Farmers and calf rearers are being urged to make biosecurity a top priority during calving this spring.
The 2020 KPMG Agribusiness Agenda, released last week, saw biosecurity getting the top priority score among leaders who responded to the survey.
Other top issues include high quality trade deals, creating NZ provenance brands and securing high quality rural broadband.
The survey asked contributors to rank a range of priority items on a scale of 1 to 10, with 1 being an item they considered to be of no priority for the industry and 10 requiring immediate attention and action. KPMG received over 90 responses.
The priority score for biosecurity increased 1.9% to 9.26 although this remains below its peak in 2018 at the height of the Mycoplasma bovis crisis.
KPMG global head of agribusiness Ian Proudfoot says the impact that Covid-19 has had and will continue to have on people’s lives and the economy has highlighted how exposed we are as a country to an incursion.
He says the point was made by a number of contributors that it is critical that we learn from the response to Covid-19 and incorporate what is learned into biosecurity incursion readiness plans.
“While the year has passed without an incursion on the scale of M. bovis, it does not mean the year has been incursion free.
“There are known threats that have tested our border controls during the year.”
Some of which, like the Brown Marmorated Stinkbug, have the potential to create significant environmental and economic damage if we drop our guard, something we can ill afford given the cost of the Covid-19 response.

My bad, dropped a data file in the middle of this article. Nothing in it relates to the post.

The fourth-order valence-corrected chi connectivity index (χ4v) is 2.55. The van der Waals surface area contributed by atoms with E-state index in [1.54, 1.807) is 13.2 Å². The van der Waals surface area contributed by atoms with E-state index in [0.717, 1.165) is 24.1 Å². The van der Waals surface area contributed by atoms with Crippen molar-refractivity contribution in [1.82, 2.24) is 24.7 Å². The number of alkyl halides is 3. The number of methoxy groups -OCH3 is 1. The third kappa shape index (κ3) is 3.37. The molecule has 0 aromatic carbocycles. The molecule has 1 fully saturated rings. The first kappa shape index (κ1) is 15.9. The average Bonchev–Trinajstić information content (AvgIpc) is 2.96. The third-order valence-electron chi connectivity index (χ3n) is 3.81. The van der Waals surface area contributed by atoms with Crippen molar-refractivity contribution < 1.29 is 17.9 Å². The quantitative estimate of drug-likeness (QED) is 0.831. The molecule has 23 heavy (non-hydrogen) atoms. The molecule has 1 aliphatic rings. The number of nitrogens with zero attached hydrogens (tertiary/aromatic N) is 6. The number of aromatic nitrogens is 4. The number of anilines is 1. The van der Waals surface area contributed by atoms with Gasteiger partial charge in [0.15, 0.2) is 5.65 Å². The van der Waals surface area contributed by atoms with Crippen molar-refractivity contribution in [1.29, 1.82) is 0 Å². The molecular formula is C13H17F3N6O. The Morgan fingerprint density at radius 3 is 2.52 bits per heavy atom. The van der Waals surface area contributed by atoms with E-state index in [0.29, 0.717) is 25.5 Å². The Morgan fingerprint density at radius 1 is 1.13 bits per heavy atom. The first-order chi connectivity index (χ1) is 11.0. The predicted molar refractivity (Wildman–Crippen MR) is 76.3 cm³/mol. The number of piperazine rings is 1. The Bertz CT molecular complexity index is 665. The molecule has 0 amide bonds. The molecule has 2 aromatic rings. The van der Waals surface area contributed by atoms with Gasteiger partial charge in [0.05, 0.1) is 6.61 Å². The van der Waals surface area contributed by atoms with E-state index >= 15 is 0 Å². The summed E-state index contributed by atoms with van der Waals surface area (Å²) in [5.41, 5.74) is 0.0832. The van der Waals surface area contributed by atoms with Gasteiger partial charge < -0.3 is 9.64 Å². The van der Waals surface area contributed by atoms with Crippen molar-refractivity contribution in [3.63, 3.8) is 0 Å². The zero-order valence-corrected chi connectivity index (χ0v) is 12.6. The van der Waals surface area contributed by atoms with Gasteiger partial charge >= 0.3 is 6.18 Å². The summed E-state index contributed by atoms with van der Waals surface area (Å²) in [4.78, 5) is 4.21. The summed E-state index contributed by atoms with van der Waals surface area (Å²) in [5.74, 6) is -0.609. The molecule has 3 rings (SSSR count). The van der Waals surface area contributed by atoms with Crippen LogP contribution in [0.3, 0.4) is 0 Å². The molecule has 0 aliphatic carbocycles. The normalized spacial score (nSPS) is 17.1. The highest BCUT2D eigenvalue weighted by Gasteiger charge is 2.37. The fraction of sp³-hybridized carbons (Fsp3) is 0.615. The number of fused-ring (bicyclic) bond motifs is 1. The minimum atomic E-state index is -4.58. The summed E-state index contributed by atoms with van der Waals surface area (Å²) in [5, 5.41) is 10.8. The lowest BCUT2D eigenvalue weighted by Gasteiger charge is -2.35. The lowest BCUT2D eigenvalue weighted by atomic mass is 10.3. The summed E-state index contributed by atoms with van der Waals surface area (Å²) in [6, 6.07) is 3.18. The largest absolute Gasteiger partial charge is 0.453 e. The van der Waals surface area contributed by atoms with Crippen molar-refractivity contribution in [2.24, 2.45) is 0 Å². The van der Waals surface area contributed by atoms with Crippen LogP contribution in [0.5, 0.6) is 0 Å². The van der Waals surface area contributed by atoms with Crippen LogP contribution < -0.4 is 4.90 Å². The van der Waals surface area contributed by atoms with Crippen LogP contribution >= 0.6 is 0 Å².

There was greater concern about the “porous nature” of the border this year. “The point was made that we have opportunity to build back better border controls when we start to reopen our border and work on designing these should be underway now.
“While minister after minister has declared biosecurity to be their top priority, the approach to biosecurity policy shifts with each new minister.
“In light of Covid-19, the suggestion was made that biosecurity policy should be lifted out of the political arena and made an area where decisions are progressed on cross-party consensus.
“This would mean we can make long-term plans to ensure our border protection is world class, and our pre-incursion threat identification and planning is funded to minimise the risk of another major hit to the economy as we start to recover from the pandemic.”
The report says the seeds of a shift away from multilateral trade towards increased protectionism and nationalism having been planted over the last two years and given a major boost by Covid-19; there is palpable concern among many contributors about what might happen to the market access we rely on to create wealth as an exporter of food and fibre products.
Proudfoot says problems faced by the Australian red meat and barley sectors in relation to market access into China highlights how quickly political differences can become trade issues with massive financial consequences in the tense environment we currently live in. (Barley growers estimate the tariff imposed on their sector could cost AU$1b this year).
“Many contributors focused on the critical role the Government plays in maintaining our market access and called for more resource to be directed towards both negotiating new access and ensuring issues arising with existing access are resolved quickly.
“However, it was also recognised that successful trade requires more than market access, it requires those involved to work with their in-market partners in a way that delivers some of the benefits of trading with New Zealand.”